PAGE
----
Monday, March 28, 2011

Wada, an Alaskan Trailblazer

Much to my delight, I found another Ehimean, another stowaway, an Alaskan trail-blazer. I have decided to introduce him here. His name is Jujiro Wada (1875-1937), born in Saijo City, Ehime Prefecture, near my hometown Imabari (30 km away), and was buried in San Diego, California, my second hometown in the U.S. What a coincidence!

His father died when he was four years old and he was taken to his mother’s relative in Matsuyama. He seemed to be quite an ambitious boy and a wizard. At 16 years of age, he left home saying “Ma, I wanna be Sumitomo in the U.S. and send you money.” Saying Sumitomo is just like saying ‘Rockefeller’ in New York.

In 1892, he landed in San Francisco, but seemingly as a slave on a whaling boat sailing in and out of the Arctic. Probably on those voyages, when the boat was caught in the ice, he had to spend long winters and befriended the local Inuit. Inuit and Japanese look alike in appearance and stature and they must have felt kinship with each other.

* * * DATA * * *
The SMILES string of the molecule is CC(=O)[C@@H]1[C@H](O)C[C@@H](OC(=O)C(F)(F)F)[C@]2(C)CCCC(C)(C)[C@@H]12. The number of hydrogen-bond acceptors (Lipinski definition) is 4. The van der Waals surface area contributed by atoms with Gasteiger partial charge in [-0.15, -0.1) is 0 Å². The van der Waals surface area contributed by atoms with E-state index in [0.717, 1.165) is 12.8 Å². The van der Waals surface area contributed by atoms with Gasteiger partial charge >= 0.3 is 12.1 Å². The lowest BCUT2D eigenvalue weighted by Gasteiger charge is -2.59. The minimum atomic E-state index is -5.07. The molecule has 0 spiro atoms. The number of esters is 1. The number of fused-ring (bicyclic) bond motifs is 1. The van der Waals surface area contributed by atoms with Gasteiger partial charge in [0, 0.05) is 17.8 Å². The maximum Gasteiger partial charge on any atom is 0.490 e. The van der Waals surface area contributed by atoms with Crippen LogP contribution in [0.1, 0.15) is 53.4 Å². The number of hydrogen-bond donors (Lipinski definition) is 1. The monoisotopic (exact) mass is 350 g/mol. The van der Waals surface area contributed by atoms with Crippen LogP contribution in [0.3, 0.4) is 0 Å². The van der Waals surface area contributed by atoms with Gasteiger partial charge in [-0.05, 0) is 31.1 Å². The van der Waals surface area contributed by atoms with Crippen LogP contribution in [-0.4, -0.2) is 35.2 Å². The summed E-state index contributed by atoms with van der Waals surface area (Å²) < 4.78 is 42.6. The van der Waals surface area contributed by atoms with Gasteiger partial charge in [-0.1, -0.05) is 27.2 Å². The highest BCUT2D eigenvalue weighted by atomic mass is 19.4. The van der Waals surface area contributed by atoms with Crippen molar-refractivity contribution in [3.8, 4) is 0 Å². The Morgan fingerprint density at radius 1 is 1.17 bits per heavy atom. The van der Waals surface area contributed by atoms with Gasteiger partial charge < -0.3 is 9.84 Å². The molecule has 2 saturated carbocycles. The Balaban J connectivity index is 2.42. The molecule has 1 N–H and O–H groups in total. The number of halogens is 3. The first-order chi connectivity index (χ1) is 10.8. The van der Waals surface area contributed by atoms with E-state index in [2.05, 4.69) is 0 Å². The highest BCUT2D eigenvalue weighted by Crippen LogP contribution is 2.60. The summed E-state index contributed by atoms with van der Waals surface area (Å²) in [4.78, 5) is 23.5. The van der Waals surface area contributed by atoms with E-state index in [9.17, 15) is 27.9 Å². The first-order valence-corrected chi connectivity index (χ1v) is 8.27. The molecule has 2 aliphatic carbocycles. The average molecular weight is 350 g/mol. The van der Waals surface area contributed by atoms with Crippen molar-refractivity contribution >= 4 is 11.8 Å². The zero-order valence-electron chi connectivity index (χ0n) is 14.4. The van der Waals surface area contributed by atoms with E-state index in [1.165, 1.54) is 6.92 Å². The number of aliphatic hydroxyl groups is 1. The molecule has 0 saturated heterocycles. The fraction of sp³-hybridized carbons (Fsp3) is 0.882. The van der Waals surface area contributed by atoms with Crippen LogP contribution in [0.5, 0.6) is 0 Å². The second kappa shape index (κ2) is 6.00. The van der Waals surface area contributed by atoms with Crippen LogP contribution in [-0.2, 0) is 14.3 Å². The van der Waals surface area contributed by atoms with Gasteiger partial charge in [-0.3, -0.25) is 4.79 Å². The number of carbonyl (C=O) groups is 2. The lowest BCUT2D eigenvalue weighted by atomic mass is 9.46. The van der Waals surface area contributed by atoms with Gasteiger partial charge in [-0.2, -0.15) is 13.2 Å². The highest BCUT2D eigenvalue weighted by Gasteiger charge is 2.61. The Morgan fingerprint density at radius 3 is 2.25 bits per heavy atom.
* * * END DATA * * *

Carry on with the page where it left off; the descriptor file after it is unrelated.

Stocky Wada, 5’2” (155 cm) in height, was nicknamed by the crew, “Fake Eskimo Shorty”. With persistence, he learned dog sledding from his Inuit friends and traversed Alaska, hunting, trading in furs, prospecting for gold. He paid off debts and began sending money to his mother. (He returned to visit his mother once in 1896).

It is almost like reading a Jack London story. (I saw a couple of Japanese novels available about him by writers Jiro Nitta, Yuji Tani and others).

One story had him hunting caribou in order to feed the crew in a boat stranded near Cape Barrow. Another story told how entrusted he was by the Inuit that they elected him the village master.

He struck gold in Chena at the Tanana River, a tributary of the Yukon River, which later became known as Fairbanks. E.T. Barnette, the first Mayor of Fairbanks, asked Wada to travel to Dawson to get the town so christened / registered and he was able to complete the mission in just three weeks. The trail he followed is part of today's Yukon 300 International Dog Sled Race which started in 1984. It's a 300 mile cross-country competition, between Fairbanks and Whitehorse. Wada is revered as a trail-blazer.

Looking for another challenge, Wada embarked on a 50-mile marathon in Nome in Seward Peninsula and won the $500 award money with a record of 7 hours, 39 minutes and 10 seconds. He did not win it just once. He won the Nome marathon 3 times.

He had many other great accomplishments between 1910 and 1920.